A small child made a card for me. On one side of the card she colored a black heart. When she first gave it to me I thought it odd—a black heart. (Maybe she knows me better than I think.) Then I turned the card over and on the other side she had colored a beautiful red, orange, and yellow heart with the words: “Thank you for baptizing me. I am happy that I am baptized.”
Leave it to a child to speak the complicated truth in simple terms and with simple art. All of us have a dark heart and a colorful heart. Even the great Apostle Paul spoke of his sin, “For what I am doing, I do not understand; for I am not practicing what I would like to do, but I am doing the very thing that I hate” (Romans 7).
Paul was the original Dr. Jekyll and Mr. Hyde. The book by Robert Louis Stevenson is about a Dr. Jekyll, who was a good, moral man raised in Victorian England with a strict sense of right and wrong, but who had a dark side, Mr. Hyde. Dr. Jekyll was tormented by evil impulses that he sometimes secretly indulged. And he couldn’t be happy as a good man because of these evil impulses, but he couldn’t be happy as an evil man because of his conscience. As the plot thickened he tried a chemical solution to his problem, which sounds a lot like modern day America. Well, Dr. Jekyll’s experiment failed, and he lost control of when he would be Dr. Jekyll and when he would be Mr. Hyde.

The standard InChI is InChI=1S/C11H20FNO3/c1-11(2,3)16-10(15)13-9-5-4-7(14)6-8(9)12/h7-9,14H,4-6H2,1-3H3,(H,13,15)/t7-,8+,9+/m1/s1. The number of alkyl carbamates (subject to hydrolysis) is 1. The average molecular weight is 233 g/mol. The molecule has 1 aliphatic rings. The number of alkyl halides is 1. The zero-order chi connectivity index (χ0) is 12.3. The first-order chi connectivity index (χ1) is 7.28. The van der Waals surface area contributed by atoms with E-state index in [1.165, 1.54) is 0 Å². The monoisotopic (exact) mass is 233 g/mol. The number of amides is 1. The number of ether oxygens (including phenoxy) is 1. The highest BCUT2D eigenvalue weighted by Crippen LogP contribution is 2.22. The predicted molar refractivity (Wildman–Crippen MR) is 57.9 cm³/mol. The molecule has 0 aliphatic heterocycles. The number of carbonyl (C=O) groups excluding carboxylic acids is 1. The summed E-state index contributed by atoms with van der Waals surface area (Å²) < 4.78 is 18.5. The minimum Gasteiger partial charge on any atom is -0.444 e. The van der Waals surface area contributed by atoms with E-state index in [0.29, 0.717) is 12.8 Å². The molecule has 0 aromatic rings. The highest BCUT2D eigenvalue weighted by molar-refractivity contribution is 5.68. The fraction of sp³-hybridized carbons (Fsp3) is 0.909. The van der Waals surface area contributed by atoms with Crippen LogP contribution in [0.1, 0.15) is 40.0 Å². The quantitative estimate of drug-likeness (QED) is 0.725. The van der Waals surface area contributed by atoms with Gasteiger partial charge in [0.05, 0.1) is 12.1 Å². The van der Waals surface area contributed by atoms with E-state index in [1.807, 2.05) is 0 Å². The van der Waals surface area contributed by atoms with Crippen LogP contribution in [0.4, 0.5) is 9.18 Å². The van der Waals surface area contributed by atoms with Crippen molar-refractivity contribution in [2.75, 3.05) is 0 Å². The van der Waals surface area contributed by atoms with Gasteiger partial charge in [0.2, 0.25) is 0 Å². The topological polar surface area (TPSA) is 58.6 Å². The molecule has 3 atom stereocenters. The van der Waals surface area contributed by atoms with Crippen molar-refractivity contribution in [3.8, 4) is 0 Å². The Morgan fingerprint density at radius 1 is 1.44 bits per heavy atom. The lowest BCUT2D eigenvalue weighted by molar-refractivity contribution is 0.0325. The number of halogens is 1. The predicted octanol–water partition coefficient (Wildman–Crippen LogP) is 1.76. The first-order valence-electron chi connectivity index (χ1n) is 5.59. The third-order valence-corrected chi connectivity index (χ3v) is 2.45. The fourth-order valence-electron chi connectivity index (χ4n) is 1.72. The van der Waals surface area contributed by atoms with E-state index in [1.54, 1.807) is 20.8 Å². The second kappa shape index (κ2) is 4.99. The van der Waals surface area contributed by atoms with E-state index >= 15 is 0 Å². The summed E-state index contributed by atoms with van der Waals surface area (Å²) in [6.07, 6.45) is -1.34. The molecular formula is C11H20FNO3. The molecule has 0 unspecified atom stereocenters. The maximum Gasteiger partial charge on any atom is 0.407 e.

Stevenson’s book is not the end of the story. “The Good Book” has more to say about the subject. The Bible offers the painfully honest, but good news which is that every sinner has a future and every saint has a past. Paul had a past, a bad past. He also had a bright future.
Another great example from the Bible is that of Simon Peter, who plays such a prominent role in the Holy Week story. He had a wonderful nickname, by the way. Do any of you have one? I had a horrible nickname growing up: “Wormy.” I got it because of my awesome build. I was so skinny I only had one stripe on my pajamas. Now that’s skinny. I know the guy who gave the nickname to me and to this day, his picture is on my dart board. I hope that in the next life he pays for giving me such a horrible nickname.
Simon Peter had a nickname, a good one: “Rock.” Guess who gave it to him? Jesus. This is the Simon Peter who in the gospel accounts is proud, boastful and impetuous. This is the same Simon Peter who out of anger, cut off a man’s ear. It was this Simon Peter who would deny Jesus three times like a coward and then run for his life. Simon had a dark side. Simon was Dr. Jekyll one day and Mr. Hyde the next. One day he was a rock and the next day a coward.
But Jesus knew the good and bad in Peter and offered him grace. Jesus said you can call this man “Rock.” Jesus offered him grace and made a changed man out of him.
Someone said, “Treat a man as he is and he will remain as he is. Treat a man as he can and should be and he will become what he can and should be.” The truth is, all of us are two persons. We are the person we are, and we are the person we can become.
So, thanks to that child for the card, and on this Good Friday, thanks for the reminder.